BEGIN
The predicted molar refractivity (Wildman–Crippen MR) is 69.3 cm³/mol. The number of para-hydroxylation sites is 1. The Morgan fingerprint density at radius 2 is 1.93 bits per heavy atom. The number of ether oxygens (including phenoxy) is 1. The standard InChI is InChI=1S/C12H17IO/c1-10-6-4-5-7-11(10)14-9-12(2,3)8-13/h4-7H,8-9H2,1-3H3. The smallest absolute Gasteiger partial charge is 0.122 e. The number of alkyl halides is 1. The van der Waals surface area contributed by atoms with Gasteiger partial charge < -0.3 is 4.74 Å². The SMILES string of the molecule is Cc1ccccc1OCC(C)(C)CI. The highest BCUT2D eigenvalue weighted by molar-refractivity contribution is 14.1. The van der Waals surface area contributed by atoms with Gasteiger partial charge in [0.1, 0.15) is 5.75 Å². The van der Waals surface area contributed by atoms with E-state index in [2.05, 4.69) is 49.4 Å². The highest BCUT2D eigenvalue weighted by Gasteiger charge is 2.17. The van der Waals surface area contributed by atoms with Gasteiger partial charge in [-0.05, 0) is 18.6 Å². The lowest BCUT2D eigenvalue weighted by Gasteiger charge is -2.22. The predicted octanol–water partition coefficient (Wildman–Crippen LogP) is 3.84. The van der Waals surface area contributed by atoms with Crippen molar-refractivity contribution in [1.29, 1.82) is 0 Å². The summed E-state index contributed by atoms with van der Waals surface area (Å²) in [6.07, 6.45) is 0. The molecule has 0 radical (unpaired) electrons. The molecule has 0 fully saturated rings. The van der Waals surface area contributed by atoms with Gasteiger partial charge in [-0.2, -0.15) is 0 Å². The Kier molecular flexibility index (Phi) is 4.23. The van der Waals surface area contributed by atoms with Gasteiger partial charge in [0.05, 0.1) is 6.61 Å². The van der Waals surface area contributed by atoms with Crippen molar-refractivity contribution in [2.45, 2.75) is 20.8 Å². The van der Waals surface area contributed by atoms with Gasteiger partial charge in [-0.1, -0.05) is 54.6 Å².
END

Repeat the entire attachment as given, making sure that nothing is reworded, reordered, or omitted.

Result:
The predicted molar refractivity (Wildman–Crippen MR) is 69.3 cm³/mol. The number of para-hydroxylation sites is 1. The Morgan fingerprint density at radius 2 is 1.93 bits per heavy atom. The number of ether oxygens (including phenoxy) is 1. The standard InChI is InChI=1S/C12H17IO/c1-10-6-4-5-7-11(10)14-9-12(2,3)8-13/h4-7H,8-9H2,1-3H3. The smallest absolute Gasteiger partial charge is 0.122 e. The number of alkyl halides is 1. The van der Waals surface area contributed by atoms with Gasteiger partial charge < -0.3 is 4.74 Å². The SMILES string of the molecule is Cc1ccccc1OCC(C)(C)CI. The highest BCUT2D eigenvalue weighted by molar-refractivity contribution is 14.1. The van der Waals surface area contributed by atoms with Gasteiger partial charge in [0.1, 0.15) is 5.75 Å². The van der Waals surface area contributed by atoms with E-state index in [2.05, 4.69) is 49.4 Å². The highest BCUT2D eigenvalue weighted by Gasteiger charge is 2.17. The van der Waals surface area contributed by atoms with Gasteiger partial charge in [-0.05, 0) is 18.6 Å². The lowest BCUT2D eigenvalue weighted by Gasteiger charge is -2.22. The predicted octanol–water partition coefficient (Wildman–Crippen LogP) is 3.84. The van der Waals surface area contributed by atoms with Crippen molar-refractivity contribution in [1.29, 1.82) is 0 Å². The summed E-state index contributed by atoms with van der Waals surface area (Å²) in [6.07, 6.45) is 0. The molecule has 0 radical (unpaired) electrons. The molecule has 0 fully saturated rings. The van der Waals surface area contributed by atoms with Gasteiger partial charge in [-0.2, -0.15) is 0 Å². The Kier molecular flexibility index (Phi) is 4.23. The van der Waals surface area contributed by atoms with Gasteiger partial charge in [0.05, 0.1) is 6.61 Å². The van der Waals surface area contributed by atoms with Crippen molar-refractivity contribution in [2.45, 2.75) is 20.8 Å². The van der Waals surface area contributed by atoms with Gasteiger partial charge in [-0.1, -0.05) is 54.6 Å².